A New Nature

God’s word teaches us that when we receive Christ as our Lord and Savior, He gives us a new nature. (See 2 Cor. 5:17) He gives us His nature. He also gives us a spirit of discipline and self-control, which helps us to choose the ways of our new nature. We are given a sound mind. (See 2 Tim. 1:7) This means we can think about things properly without being controlled by emotion. Of course, this is not an automatic waving-of-the-wand change we go through. What it means is that Christ did the work on the cross which gives us the “equipment” needed for a brand-new way of behaving. We have been set free. We are healed by His stripes. The devil is defeated. The unfortunate part for us is that our intellect and our emotions get in the way of walking in this complete victory.

The Bible frequently uses the term “flesh” when referring to a combination of the body, mind, emotions and will. The word flesh is used synonymously with the word carnal. We’ve heard it said that to be carnally minded means death. Both words come from a root definition that means to be animalistic. In other words, if the flesh is not controlled by the Spirit of God, then it can behave quite like a wild animal. Without God’s help, we have a difficult time doing things in moderation. We frequently eat too much, spend too much money, talk too much. This happens because we are behaving emotionally. We feel like doing something, so we just do it without any thought as to the consequences. I know I’ve done things many times, then wanted to take them back. Like they say though, you can’t unring a bell.

When we act impulsively, we end up leading a life of regret. Thankfully, God gives us His Spirit to enable us to make right choices. He leads us, urges us, even suggests through divine inspiration, but we still have to decide to behave properly. Forming new habits will require making a decision to not do what you feel like doing unless it is sanctioned by God’s will. We have to learn to say no ourselves quite often. Not all of our impulses are good ones. We have to learn to die to ourselves and to live unto God. Certainly, we may not feel like doing the right thing. It is not always easy to do the right thing. The Apostle Paul describes this struggle in Romans 7:15, “I do not understand what I do. For what I want to do, I do not do, but what I hate I do.” In this example, Paul wants to do good, but he ends up doing bad, and he struggles to know why.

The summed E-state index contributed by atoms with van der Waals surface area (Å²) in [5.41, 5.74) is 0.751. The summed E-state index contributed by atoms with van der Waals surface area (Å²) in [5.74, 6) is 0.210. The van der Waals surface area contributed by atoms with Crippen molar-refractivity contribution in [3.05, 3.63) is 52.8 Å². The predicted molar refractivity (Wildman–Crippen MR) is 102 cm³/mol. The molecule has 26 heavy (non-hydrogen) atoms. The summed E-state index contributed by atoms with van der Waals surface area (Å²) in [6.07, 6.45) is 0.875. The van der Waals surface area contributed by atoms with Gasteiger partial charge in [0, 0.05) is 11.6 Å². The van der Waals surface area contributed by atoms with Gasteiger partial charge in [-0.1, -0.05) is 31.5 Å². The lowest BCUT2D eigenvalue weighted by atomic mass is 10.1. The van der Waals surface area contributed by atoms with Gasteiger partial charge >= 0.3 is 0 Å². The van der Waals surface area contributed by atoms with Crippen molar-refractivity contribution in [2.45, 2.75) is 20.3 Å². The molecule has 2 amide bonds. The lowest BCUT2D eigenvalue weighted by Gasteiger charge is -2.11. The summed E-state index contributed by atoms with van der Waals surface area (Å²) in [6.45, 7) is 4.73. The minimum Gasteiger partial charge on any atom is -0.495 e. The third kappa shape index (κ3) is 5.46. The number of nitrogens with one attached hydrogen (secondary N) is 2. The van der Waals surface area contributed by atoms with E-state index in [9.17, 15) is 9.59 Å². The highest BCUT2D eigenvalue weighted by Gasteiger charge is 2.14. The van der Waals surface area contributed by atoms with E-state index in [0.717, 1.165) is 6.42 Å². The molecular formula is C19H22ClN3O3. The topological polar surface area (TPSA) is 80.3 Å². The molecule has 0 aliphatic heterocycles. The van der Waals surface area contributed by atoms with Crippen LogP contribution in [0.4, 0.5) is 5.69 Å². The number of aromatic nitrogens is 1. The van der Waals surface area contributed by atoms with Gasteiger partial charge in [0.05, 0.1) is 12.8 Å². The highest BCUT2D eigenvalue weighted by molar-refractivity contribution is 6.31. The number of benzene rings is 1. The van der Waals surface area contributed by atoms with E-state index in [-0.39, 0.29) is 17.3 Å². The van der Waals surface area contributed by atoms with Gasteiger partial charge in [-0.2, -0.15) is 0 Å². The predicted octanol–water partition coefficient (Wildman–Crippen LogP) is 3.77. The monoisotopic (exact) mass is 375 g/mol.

Through Christ, we can choose to not be ruled by emotions and impulsive behavior. Quite often, Christians are carnal. They believe in God and have accepted Jesus as their Lord and Savior, but their whole lives seem to center around the impulses of emotions. Fear and sadness was at the root of my return to drug addiction. I had been set free from all drugs and alcohol in 2008, but fell again in 2012. I forgot that I was already delivered from the bondage of addiction. I allowed my emotions to rule me. Feelings are often unreliable and not to be trusted. Our emotions lie to us. They tell us we’re sad, lonely, dejected, worthless. Emotions are not facts. Moreover, they are fleeting. Many of us, however, have developed the habit of following our emotions.

We all have days when we feel more emotional than other days, and there may be many reasons why.  It could be lack of sleep, lack of intimacy with our spouse, our blood sugar may be off. Sometimes we feel emotional because of something that happened to us. If we stuff our emotions, they can come back to haunt us. Stuffing how we feel denies us closure. Without resolution, we are vulnerable to emotional “triggers.” If we avoid confronting our feelings, we can end up full of unresolved issues that need closure before emotional wholeness will come.